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To steal a P2PKH output you would have to find the private key of the public key that generated the hash used in the tx. This is impossible to do in a feasible timespan, therefore making the tx secure. What incentivized the use of P2SH? I'm particularly asking in the light of this paragraph of the Bitcoin developer guide:

Pubkey scripts are created by spenders who have little interest in the long-term security or usefulness of the particular satoshis they’re currently spending. Receivers do care about the conditions imposed on the satoshis by the pubkey script and, if they want, they can ask spenders to use a particular pubkey script. Unfortunately, custom pubkey scripts are less convenient than short Bitcoin addresses and more difficult to secure than P2PKH pubkey hashes.

I have been unable to find an example of a "reedem script", could you give one?

  • I don't think P2SH was brought about by security threats at all. I think it came about because people wanted an easy way to use multisig. – Nick ODell Mar 31 '15 at 20:37
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    Acording to Bitcoin's documentation: "Pubkey scripts are created by spenders who have little interest in the long-term security or usefulness of the particular satoshis they’re currently spending. " impliying that long-term security in the P2PKH transaction model is compromised. – randomname453 Mar 31 '15 at 21:26
  • @randomname453 If it didn't say "security" I'd argue it's referring to data storage in the Blockchain using multisig – Wizard Of Ozzie Apr 1 '15 at 8:40
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    I wrote the paragraph quoted, and it was not at all my intention to imply that P2PKH is compromised. (P2PKH is vulnerable to exactly the same systematic threats as P2SH, so neither is more secure than the other.) The security I'm referring to is the security provided by the conditions of the pubkey script, which can be made more or less secure by changing the conditions---for example, a user with two separate devices can require both devices sign a transaction using 2-of-2 multisig, something than single sigs can't do. Stephen's answer below, especially his final paragraph, is what I'd say. – David A. Harding Apr 1 '15 at 11:02
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    Note: I've updated the text in the Bitcoin.org developer guide to no longer mention anything about security. I'm sorry for any confusion. Here's the patch: github.com/bitcoin/bitcoin.org/commit/… – David A. Harding Apr 1 '15 at 13:29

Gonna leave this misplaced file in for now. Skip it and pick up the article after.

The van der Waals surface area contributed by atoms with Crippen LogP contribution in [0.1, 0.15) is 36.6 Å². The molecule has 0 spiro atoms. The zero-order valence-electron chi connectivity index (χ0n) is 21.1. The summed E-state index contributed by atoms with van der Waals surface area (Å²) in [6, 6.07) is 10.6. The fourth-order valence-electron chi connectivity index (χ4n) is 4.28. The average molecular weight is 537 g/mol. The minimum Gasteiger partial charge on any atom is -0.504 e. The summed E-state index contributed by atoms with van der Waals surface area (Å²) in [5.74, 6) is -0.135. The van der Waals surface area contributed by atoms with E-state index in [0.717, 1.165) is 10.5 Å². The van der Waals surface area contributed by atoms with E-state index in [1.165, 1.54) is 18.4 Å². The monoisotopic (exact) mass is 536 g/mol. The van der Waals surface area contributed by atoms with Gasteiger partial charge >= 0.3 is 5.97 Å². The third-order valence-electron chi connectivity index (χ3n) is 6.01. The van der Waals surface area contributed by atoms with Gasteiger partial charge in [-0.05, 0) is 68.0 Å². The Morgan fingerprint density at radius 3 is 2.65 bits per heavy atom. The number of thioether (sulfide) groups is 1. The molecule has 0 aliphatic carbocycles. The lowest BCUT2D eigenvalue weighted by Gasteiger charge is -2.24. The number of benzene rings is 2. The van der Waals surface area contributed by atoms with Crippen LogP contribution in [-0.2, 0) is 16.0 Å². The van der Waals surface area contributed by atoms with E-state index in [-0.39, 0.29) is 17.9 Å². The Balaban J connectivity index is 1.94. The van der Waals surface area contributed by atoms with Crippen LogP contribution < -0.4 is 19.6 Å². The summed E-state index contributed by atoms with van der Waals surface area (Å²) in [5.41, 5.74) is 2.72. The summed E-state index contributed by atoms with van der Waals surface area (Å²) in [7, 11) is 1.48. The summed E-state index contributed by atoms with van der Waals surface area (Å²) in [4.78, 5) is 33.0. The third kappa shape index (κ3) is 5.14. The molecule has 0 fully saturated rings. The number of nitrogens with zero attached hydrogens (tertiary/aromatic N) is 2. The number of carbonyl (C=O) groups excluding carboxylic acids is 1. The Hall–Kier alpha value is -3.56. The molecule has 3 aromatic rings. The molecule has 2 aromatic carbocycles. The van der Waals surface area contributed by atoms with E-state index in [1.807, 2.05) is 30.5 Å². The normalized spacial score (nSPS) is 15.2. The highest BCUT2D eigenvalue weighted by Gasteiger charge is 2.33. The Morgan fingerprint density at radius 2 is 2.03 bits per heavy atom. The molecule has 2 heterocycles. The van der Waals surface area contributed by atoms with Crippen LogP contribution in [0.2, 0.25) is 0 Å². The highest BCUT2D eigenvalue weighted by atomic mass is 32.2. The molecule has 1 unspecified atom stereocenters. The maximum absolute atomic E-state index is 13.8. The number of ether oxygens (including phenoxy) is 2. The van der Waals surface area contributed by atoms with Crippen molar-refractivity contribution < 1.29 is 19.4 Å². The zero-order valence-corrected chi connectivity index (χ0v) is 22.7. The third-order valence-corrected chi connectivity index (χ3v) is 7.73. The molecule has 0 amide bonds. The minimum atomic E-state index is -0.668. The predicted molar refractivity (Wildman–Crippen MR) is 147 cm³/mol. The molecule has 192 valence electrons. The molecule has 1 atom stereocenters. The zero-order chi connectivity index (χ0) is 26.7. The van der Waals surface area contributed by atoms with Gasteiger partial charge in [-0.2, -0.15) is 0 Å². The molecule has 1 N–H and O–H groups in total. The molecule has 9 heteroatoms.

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The only security concern of P2PKH is that it only requires 1 key to spend coins paid to it. P2SH just lets you be even more secure by easily putting more conditions on the redemption of your coins, like requiring more than 1 key to spend.

So, let's say I'm a person that wants to keep my bitcoins really safe, and the way I want to do that is by requiring 3 out of a set of 5 keys to spend my coins. So, the scriptPubKey that I would like everyone to use when they send coins to me is:

OP_3 {pubkey1} {pubkey2} {pubkey3} {pubkey4} {pubkey5} OP_5 OP_CHECKMULTISIG

But each pubkey is 33 bytes and so this makes a script that is ~170 bytes, which is a bit much to encode in a QR code. And it is definitely is too much data for a human to process.

But if I use P2SH, the scriptPubKey is just 23 bytes and the sender doesn't have to worry about what exactly the redeem condition I am setting on my coins is. P2SH works like this. I take the script that I want to be my scriptPubKey and I serialize it (I'll use {} to denote serialization):

redeemScript = {OP_3 {pubkey1} {pubkey2} {pubkey3} {pubkey4} {pubkey5} OP_5 OP_CHECKMULTISIG}
redeemScript_hash = hash160(sha256(redeemScript))

And then the scriptPubKey that the sender actually uses is:

OP_HASH160 {redeemScript_hash} OP_EQUAL

Which is just 23 bytes in total. The nice thing is that it provides a layer of abstraction. The person who is sending me coins doesn't need to know how I am keeping my coins secure. All they see is a hash of a redeemScript, but they don't know what conditions that redeemScript actually puts on redeeming the coins.

Basically, P2SH itself is not inherently more secure because the redeem script can be anything. But what it does is enable coin-receivers to easily communicate how coin-senders should send them coins, while letting the coin-receivers dictate the conditions of how/when those coins can be spent.

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